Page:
Laurie David, the author of The Family Cooks, continues her quest to get families to sit down and enjoy home cooked meals together, and gives novice chefs the tools to begin cooking. David produced two ground changing films: An Inconvenient Truth, with Al Gore on climate change, and Fed Up, with Katie Couric on food additives. She is a regular blogger for The Huffington Post and has won many awards including the Producers Guild of America’s Stanley Kramer Award, the Audubon Society’s Rachel Carson Award, and the Feminist Majority’s Eleanor Roosevelt Award. She lives in Los Angeles and on Martha’s Vineyard.
Corinne Field is an historian and the author of The Struggle for Equal Adulthood: Gender, Race, Age and the Fight for Citizenship in Antebellum America. She is the Director of Undergraduate Programs and a lecturer at the Women, Gender, Sexuality Program and the Corcoran Department of History both at the University of Virginia. She has been a fellow at the Virginia Foundation for the Humanities and the Institute for Advanced Studies in Culture at the University of Virginia. Her research focuses on the intersection of gender, race, and age in the nineteenth-century United States.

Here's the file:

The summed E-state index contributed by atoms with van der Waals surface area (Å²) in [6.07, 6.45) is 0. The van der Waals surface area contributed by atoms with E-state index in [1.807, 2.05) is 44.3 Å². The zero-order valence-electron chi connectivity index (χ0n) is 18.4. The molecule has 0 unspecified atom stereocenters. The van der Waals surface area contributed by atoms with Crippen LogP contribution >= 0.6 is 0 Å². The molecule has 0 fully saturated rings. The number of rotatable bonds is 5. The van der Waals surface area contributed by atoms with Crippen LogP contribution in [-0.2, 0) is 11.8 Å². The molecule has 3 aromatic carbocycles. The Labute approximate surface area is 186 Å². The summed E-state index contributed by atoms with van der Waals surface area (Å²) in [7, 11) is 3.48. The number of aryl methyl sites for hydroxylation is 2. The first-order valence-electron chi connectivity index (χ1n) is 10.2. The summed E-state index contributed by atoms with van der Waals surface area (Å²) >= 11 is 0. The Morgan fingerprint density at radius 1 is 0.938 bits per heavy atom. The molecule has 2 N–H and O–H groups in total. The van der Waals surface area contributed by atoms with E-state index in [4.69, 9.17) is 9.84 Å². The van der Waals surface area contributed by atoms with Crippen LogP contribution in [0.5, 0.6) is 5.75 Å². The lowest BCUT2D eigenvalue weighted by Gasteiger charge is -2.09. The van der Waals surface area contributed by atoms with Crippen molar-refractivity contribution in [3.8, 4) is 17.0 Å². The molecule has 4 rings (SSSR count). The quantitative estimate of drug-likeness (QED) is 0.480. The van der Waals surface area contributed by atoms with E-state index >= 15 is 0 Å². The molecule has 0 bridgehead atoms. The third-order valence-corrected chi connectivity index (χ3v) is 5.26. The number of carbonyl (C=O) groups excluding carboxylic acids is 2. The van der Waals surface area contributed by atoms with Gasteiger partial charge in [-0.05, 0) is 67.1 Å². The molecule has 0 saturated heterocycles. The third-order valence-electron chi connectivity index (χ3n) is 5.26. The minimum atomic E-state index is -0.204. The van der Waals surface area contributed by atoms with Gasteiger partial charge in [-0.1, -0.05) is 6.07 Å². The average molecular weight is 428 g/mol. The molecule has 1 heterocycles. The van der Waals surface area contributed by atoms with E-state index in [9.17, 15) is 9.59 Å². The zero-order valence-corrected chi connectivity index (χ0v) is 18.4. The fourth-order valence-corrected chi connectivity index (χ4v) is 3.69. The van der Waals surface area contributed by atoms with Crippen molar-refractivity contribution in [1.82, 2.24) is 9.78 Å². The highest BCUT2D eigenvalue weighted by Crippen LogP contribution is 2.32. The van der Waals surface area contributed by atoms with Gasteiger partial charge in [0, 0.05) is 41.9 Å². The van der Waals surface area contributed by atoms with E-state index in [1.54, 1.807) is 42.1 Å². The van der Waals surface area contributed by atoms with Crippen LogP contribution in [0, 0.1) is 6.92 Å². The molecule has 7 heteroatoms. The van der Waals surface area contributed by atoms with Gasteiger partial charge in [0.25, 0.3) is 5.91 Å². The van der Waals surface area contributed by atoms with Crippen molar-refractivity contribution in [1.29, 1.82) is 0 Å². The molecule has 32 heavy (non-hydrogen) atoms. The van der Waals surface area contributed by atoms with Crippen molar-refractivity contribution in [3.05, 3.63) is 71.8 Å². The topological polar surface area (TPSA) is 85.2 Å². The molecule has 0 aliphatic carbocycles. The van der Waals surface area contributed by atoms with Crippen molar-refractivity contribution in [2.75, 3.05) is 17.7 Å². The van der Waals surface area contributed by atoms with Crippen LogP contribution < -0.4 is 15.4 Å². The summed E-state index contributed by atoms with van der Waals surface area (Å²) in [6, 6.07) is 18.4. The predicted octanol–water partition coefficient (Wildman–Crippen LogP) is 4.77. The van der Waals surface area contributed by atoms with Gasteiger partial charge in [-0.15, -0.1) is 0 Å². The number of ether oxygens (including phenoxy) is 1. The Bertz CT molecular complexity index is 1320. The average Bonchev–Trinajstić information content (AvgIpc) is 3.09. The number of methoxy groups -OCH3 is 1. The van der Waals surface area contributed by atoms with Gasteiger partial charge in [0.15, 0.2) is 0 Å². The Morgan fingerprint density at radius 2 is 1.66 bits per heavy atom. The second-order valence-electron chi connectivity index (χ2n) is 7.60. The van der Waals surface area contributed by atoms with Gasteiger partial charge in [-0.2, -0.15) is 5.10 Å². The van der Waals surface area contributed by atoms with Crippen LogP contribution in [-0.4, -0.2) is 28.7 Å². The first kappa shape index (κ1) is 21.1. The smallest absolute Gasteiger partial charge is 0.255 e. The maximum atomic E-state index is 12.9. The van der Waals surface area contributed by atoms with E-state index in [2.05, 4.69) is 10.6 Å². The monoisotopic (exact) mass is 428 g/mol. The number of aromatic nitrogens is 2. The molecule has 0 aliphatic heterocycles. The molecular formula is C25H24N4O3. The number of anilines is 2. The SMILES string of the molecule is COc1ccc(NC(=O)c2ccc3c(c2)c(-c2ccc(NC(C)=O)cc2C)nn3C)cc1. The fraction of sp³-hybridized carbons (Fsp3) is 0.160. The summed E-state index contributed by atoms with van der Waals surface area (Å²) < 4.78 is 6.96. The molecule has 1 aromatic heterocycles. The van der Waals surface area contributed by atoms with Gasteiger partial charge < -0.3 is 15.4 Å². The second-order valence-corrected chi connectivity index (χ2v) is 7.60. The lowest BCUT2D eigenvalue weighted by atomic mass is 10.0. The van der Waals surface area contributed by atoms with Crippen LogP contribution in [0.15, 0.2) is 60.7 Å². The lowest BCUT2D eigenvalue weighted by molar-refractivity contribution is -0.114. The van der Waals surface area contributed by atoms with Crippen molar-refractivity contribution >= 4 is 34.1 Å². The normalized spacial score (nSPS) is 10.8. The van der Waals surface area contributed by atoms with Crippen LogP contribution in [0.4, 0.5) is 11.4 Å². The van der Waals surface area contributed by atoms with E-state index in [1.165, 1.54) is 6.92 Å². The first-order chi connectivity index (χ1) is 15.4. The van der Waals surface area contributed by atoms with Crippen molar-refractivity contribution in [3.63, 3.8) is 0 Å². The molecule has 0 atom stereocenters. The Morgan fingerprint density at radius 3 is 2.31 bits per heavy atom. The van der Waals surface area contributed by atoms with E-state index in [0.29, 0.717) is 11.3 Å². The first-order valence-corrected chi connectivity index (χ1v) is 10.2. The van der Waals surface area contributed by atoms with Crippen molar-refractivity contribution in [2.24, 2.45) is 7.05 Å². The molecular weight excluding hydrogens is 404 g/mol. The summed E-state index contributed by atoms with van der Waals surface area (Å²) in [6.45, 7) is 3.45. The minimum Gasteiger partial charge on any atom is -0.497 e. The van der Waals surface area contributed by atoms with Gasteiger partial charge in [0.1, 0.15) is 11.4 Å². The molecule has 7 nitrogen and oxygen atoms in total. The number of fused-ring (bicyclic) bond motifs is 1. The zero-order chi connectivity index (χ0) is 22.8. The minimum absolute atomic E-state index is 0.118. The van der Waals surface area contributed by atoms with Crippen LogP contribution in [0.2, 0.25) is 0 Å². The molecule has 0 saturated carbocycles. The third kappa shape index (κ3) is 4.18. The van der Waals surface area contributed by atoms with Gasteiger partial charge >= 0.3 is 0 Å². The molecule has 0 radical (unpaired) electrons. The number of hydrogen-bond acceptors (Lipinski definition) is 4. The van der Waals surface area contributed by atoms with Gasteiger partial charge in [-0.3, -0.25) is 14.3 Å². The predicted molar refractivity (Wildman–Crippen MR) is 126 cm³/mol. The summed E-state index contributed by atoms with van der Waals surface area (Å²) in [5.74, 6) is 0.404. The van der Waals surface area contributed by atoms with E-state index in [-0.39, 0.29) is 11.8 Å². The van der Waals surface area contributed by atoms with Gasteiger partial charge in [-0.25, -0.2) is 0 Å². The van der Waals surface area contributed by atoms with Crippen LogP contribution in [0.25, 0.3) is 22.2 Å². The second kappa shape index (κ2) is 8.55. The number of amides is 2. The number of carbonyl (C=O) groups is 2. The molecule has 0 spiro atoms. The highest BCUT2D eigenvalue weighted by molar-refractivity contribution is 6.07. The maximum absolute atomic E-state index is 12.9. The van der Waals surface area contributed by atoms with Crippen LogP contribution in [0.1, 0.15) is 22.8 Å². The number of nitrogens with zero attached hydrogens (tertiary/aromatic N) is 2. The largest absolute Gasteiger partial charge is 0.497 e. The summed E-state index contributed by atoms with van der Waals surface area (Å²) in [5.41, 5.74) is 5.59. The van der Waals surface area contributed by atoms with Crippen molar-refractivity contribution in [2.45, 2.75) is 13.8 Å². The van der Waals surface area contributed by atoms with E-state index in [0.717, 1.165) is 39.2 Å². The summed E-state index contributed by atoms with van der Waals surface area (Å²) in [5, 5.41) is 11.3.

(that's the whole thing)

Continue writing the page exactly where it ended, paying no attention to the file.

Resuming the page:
Chris Fischer is homegrown, much like the food in his book, The Beetlebung Farm Cookbook, which celebrates seasonal farm- and ocean-to-table fare. He was raised on the island and is a member of his family’s twelfth generation here. He has honed his culinary talents by cooking in some of the world’s leading kitchens in New York and London. Fischer, back on Martha’s Vineyard, serves as farmer and chef at Beetlebung Farm in Chilmark.
The remarkable photographs of Gabriela Herman, a Brooklyn and Vineyard based photographer, grace the cookbook. Herman specializes in travel, food, lifestyle and portrait work around the globe bringing a fresh and vibrant energy. Her work appears frequently in Martha Stewart Living and Condé Nast Traveler, among many other publications.
Barney Frank represented the Fourth Congressional District of Massachusetts for more than three decades and chaired the House Financial Services Committee from 2007 to 2011. As Elizabeth Warren noted, “ Barney Frank will be remembered as one of the hardest-working, quickest thinking, most effective – and most quotable – congressmen in our nation’s history.” His feisty and witty memoir, Frank: A Life in Politics from the Great Society to Same-Sex Marriage, is his personal account of his struggle for personal freedom and economic fairness.